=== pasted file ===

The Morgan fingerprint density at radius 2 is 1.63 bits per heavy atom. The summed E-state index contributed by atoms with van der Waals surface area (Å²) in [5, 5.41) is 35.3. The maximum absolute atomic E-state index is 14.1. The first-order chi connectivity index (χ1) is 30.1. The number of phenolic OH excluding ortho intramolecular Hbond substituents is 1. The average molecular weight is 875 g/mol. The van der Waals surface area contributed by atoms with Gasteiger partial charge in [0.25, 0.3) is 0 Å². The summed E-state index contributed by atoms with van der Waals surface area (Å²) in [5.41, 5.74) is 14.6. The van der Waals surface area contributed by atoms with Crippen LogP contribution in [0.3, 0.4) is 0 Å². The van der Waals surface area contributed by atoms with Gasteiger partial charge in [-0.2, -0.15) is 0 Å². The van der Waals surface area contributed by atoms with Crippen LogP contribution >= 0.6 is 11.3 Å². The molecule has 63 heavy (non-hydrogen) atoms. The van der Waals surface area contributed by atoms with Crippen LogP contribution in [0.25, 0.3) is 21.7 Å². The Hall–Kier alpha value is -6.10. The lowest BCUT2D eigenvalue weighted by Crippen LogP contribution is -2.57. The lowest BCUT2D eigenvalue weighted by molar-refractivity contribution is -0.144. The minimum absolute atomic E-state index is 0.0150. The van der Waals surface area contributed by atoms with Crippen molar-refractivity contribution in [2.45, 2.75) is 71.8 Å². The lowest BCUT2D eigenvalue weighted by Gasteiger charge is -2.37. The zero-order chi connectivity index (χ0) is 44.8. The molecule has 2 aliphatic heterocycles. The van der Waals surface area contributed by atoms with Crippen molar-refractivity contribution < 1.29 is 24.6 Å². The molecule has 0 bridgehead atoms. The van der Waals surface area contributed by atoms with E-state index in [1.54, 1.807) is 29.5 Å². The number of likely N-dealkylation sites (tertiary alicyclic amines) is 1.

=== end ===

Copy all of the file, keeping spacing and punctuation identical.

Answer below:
The Morgan fingerprint density at radius 2 is 1.63 bits per heavy atom. The summed E-state index contributed by atoms with van der Waals surface area (Å²) in [5, 5.41) is 35.3. The maximum absolute atomic E-state index is 14.1. The first-order chi connectivity index (χ1) is 30.1. The number of phenolic OH excluding ortho intramolecular Hbond substituents is 1. The average molecular weight is 875 g/mol. The van der Waals surface area contributed by atoms with Gasteiger partial charge in [0.25, 0.3) is 0 Å². The summed E-state index contributed by atoms with van der Waals surface area (Å²) in [5.41, 5.74) is 14.6. The van der Waals surface area contributed by atoms with Crippen LogP contribution in [0.3, 0.4) is 0 Å². The van der Waals surface area contributed by atoms with Gasteiger partial charge in [-0.2, -0.15) is 0 Å². The van der Waals surface area contributed by atoms with Crippen LogP contribution >= 0.6 is 11.3 Å². The molecule has 63 heavy (non-hydrogen) atoms. The van der Waals surface area contributed by atoms with Crippen LogP contribution in [0.25, 0.3) is 21.7 Å². The Hall–Kier alpha value is -6.10. The lowest BCUT2D eigenvalue weighted by Crippen LogP contribution is -2.57. The lowest BCUT2D eigenvalue weighted by molar-refractivity contribution is -0.144. The minimum absolute atomic E-state index is 0.0150. The van der Waals surface area contributed by atoms with Crippen molar-refractivity contribution in [2.45, 2.75) is 71.8 Å². The lowest BCUT2D eigenvalue weighted by Gasteiger charge is -2.37. The zero-order chi connectivity index (χ0) is 44.8. The molecule has 2 aliphatic heterocycles. The van der Waals surface area contributed by atoms with Crippen molar-refractivity contribution < 1.29 is 24.6 Å². The molecule has 0 bridgehead atoms. The van der Waals surface area contributed by atoms with E-state index in [1.54, 1.807) is 29.5 Å². The number of likely N-dealkylation sites (tertiary alicyclic amines) is 1.